However, the methods scientists and theologians use for answering those questions are radically different and put them in "two completely different worlds," he said.
"There is no hostility between the two, but there is a need to talk across this border and see how human knowledge can be advanced," he said.
Heuer has been invited to visit the Vatican, the archbishop said, but no date has been set.
In an opening statement during a roundtable discussion on science and faith in dialogue June 3, Cardinal Lajolo said scientific truths and theological truths can never contradict each other because all truths "are derived from the same source, which is God."
He quoted St. Robert Bellarmine, the doctor of the church who had been involved in the Vatican's investigation of Galileo Galilei. Then-Cardinal Bellarmine said if a scientific statement turns out to be evidently true and appears to not be in complete conformity with sacred Scripture, then "one needs to research how sacred Scripture can be interpreted correctly so as not to contradict scientific truth."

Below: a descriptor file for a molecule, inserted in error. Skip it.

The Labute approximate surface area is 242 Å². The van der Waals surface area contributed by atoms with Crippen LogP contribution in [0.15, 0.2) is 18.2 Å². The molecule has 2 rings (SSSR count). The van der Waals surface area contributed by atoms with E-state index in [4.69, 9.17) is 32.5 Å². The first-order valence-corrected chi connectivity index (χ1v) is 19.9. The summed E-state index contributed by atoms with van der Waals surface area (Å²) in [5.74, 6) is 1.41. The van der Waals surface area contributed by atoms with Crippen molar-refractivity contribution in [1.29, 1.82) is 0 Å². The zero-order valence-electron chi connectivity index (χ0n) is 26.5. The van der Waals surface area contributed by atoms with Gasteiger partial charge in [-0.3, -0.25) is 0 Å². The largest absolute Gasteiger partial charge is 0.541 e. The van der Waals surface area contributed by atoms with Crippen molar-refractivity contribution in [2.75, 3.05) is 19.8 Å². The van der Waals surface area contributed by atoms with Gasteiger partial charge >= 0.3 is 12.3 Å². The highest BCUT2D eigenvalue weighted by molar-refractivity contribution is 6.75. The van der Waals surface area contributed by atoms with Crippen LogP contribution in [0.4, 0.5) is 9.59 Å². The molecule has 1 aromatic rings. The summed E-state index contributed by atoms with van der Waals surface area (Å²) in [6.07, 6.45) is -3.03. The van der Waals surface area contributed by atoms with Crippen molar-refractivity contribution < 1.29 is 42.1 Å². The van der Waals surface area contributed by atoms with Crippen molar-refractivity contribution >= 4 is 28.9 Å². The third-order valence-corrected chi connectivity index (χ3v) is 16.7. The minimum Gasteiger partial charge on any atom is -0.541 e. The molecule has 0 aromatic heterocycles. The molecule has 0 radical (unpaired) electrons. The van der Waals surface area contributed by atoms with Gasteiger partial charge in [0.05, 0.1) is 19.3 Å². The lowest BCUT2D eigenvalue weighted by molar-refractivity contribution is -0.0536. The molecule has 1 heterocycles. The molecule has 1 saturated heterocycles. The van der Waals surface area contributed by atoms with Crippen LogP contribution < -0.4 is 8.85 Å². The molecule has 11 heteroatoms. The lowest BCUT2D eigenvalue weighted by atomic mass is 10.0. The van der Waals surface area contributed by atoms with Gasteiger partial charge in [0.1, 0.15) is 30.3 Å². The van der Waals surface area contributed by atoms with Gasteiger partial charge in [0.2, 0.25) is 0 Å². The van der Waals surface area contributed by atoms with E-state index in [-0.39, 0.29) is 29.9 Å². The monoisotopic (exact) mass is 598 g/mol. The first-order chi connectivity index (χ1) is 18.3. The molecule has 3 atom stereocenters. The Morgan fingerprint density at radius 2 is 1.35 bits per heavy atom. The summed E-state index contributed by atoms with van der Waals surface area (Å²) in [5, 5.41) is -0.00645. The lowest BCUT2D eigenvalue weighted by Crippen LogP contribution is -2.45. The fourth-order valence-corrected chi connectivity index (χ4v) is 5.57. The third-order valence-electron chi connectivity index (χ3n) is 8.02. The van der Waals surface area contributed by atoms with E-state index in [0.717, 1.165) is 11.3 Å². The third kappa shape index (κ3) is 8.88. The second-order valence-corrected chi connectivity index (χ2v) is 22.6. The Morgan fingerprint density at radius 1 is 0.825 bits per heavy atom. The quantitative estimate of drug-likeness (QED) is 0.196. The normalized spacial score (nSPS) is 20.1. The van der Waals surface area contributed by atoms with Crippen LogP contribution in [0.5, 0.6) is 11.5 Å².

Cardinal Lajolo said this statement "still remains a valid principle in dealing with scientific statements" today.
The Catholic Church is a defender of reason and truth, which "is why the church later recognized the scientific position held by Galileo and the error committed in condemning him," said the cardinal.
Archbishop Tomasi said, "There were very good feelings, a good atmosphere during the visit and some frank exchange" between Vatican representatives and the CERN scientists.
"A good channel of communication has been established" with CERN and its scientists, even with those who don't believe in any religion, he said.
The Vatican delegation was given an official welcome to the CERN facilities and had a chance to learn more about the laboratory's activities, he said.
They were given a tour of CERN's underground Large Hadron Collider, which is the world's largest high-energy particle accelerator used in experiments for trying to better understand the universe and what happened immediately after the Big Bang.
The accelerator is expected to be up and running again in September after it suffered damage during early experiments last fall.